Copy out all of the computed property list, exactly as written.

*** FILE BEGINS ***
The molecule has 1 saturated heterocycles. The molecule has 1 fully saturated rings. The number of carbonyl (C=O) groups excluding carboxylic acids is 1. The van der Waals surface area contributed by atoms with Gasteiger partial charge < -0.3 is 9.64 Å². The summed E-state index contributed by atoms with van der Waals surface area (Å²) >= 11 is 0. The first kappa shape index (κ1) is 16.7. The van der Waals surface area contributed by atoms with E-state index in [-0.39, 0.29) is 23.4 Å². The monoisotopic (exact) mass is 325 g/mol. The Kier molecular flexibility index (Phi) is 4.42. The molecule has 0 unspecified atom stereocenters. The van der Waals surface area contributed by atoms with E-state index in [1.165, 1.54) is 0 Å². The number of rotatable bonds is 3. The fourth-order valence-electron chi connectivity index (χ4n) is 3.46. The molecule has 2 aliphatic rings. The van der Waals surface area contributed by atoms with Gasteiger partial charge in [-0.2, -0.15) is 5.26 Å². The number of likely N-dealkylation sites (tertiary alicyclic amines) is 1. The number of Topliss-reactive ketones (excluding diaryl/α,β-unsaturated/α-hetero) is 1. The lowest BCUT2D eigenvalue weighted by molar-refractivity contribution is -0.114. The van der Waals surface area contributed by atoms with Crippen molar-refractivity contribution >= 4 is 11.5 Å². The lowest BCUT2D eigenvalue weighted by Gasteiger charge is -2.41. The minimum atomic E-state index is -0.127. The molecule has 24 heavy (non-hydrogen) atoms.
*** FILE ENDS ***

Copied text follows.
The molecule has 1 saturated heterocycles. The molecule has 1 fully saturated rings. The number of carbonyl (C=O) groups excluding carboxylic acids is 1. The van der Waals surface area contributed by atoms with Gasteiger partial charge < -0.3 is 9.64 Å². The summed E-state index contributed by atoms with van der Waals surface area (Å²) >= 11 is 0. The first kappa shape index (κ1) is 16.7. The van der Waals surface area contributed by atoms with E-state index in [-0.39, 0.29) is 23.4 Å². The monoisotopic (exact) mass is 325 g/mol. The Kier molecular flexibility index (Phi) is 4.42. The molecule has 0 unspecified atom stereocenters. The van der Waals surface area contributed by atoms with E-state index in [1.165, 1.54) is 0 Å². The number of rotatable bonds is 3. The fourth-order valence-electron chi connectivity index (χ4n) is 3.46. The molecule has 2 aliphatic rings. The van der Waals surface area contributed by atoms with Gasteiger partial charge in [-0.2, -0.15) is 5.26 Å². The number of likely N-dealkylation sites (tertiary alicyclic amines) is 1. The number of Topliss-reactive ketones (excluding diaryl/α,β-unsaturated/α-hetero) is 1. The lowest BCUT2D eigenvalue weighted by molar-refractivity contribution is -0.114. The van der Waals surface area contributed by atoms with Crippen molar-refractivity contribution >= 4 is 11.5 Å². The lowest BCUT2D eigenvalue weighted by Gasteiger charge is -2.41. The minimum atomic E-state index is -0.127. The molecule has 24 heavy (non-hydrogen) atoms.